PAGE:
Karen and David bought a vacant lot on the Shore many years ago. They had planned to build a second home so that their family could spend their summers there. As time went on, David's job kept him in town and the children grew up before Karen and David had the financial resources to build on the land.
David: Over the years, the lot increased in value. We paid about $40,000 for the property, and it is now worth almost $500,000.
Karen: With the children out of the house, we were thinking of selling the property. We wanted to avoid paying so much in capital gains tax on the sale.
After speaking to their tax advisor, Karen and David discovered that if they gave a 25% interest in the property to the Allentown Symphony Association, they would receive two benefits. First, they would receive an income tax deduction for the value of the gift. Second, they would avoid capital gains tax on the portion of the property that they gave to charity.
Karen: That is what we decided to do. By giving the Allentown Symphony Association a 25% interest in the property prior to the sale, we saved the capital gains tax on that part. The deduction offset a large portion of the tax on the $375,000 we received when the property actually sold. We are pleased with the "double benefit" from giving the property, and the Allentown Symphony received $125,000.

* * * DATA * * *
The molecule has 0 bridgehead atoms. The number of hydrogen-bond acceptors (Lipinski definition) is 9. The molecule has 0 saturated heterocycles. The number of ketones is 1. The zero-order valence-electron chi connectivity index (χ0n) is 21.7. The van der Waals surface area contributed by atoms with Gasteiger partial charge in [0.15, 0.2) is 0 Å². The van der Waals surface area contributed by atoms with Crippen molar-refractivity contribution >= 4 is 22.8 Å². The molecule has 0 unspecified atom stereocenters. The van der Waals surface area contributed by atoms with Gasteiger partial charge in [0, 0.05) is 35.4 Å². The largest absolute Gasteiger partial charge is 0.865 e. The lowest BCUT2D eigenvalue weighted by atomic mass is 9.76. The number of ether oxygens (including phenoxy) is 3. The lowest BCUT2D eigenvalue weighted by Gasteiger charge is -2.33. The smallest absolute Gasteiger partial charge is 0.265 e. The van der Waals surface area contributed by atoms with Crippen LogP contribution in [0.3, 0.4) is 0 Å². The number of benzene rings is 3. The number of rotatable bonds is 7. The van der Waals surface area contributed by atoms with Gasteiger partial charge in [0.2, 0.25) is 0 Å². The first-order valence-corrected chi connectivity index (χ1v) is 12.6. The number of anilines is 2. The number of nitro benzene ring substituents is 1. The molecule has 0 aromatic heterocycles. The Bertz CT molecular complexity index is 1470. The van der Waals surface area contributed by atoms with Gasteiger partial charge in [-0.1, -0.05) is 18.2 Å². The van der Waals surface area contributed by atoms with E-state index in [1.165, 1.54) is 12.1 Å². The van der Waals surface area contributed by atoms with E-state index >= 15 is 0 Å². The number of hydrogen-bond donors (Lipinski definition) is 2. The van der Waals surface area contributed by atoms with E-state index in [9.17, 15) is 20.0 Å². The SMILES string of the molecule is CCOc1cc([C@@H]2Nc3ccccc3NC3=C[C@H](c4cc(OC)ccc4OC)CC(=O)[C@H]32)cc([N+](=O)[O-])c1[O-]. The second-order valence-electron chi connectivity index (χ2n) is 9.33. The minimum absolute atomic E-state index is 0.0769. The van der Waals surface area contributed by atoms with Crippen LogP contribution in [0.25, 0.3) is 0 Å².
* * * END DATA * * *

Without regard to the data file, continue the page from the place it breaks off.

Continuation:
A part gift and part sale of an appreciated asset is an excellent tax strategy. You can use the deduction from the gift portion to offset the capital gains from the sale portion of the transaction.
If you would like to learn more about part gift and part sale strategies, please give us a call. We are happy to answer your questions.